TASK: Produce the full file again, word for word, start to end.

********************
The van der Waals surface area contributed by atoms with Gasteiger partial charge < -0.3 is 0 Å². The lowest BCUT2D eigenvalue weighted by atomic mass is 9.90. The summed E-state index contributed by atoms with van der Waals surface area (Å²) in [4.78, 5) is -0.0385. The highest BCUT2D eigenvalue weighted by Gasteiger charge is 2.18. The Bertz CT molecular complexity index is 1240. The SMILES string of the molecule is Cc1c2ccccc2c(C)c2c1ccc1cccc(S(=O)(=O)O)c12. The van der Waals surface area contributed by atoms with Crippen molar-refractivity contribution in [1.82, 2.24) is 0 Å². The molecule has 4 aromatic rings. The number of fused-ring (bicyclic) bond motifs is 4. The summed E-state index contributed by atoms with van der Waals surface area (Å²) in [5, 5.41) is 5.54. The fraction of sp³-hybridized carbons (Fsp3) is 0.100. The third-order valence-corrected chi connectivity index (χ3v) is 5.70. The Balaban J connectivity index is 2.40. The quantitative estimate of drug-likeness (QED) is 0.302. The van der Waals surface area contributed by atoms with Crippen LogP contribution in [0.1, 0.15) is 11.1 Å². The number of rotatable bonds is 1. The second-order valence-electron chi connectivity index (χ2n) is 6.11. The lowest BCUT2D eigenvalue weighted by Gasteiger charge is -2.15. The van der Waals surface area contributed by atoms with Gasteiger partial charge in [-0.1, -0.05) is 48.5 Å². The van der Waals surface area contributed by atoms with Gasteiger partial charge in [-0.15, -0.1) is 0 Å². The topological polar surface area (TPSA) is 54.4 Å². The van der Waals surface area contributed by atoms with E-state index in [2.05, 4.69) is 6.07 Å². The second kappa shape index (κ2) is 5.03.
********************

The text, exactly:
The van der Waals surface area contributed by atoms with Gasteiger partial charge < -0.3 is 0 Å². The lowest BCUT2D eigenvalue weighted by atomic mass is 9.90. The summed E-state index contributed by atoms with van der Waals surface area (Å²) in [4.78, 5) is -0.0385. The highest BCUT2D eigenvalue weighted by Gasteiger charge is 2.18. The Bertz CT molecular complexity index is 1240. The SMILES string of the molecule is Cc1c2ccccc2c(C)c2c1ccc1cccc(S(=O)(=O)O)c12. The van der Waals surface area contributed by atoms with Crippen molar-refractivity contribution in [1.82, 2.24) is 0 Å². The molecule has 4 aromatic rings. The number of fused-ring (bicyclic) bond motifs is 4. The summed E-state index contributed by atoms with van der Waals surface area (Å²) in [5, 5.41) is 5.54. The fraction of sp³-hybridized carbons (Fsp3) is 0.100. The third-order valence-corrected chi connectivity index (χ3v) is 5.70. The Balaban J connectivity index is 2.40. The quantitative estimate of drug-likeness (QED) is 0.302. The van der Waals surface area contributed by atoms with Crippen LogP contribution in [0.1, 0.15) is 11.1 Å². The number of rotatable bonds is 1. The second-order valence-electron chi connectivity index (χ2n) is 6.11. The lowest BCUT2D eigenvalue weighted by Gasteiger charge is -2.15. The van der Waals surface area contributed by atoms with Gasteiger partial charge in [-0.1, -0.05) is 48.5 Å². The van der Waals surface area contributed by atoms with Gasteiger partial charge in [-0.15, -0.1) is 0 Å². The topological polar surface area (TPSA) is 54.4 Å². The van der Waals surface area contributed by atoms with E-state index in [2.05, 4.69) is 6.07 Å². The second kappa shape index (κ2) is 5.03.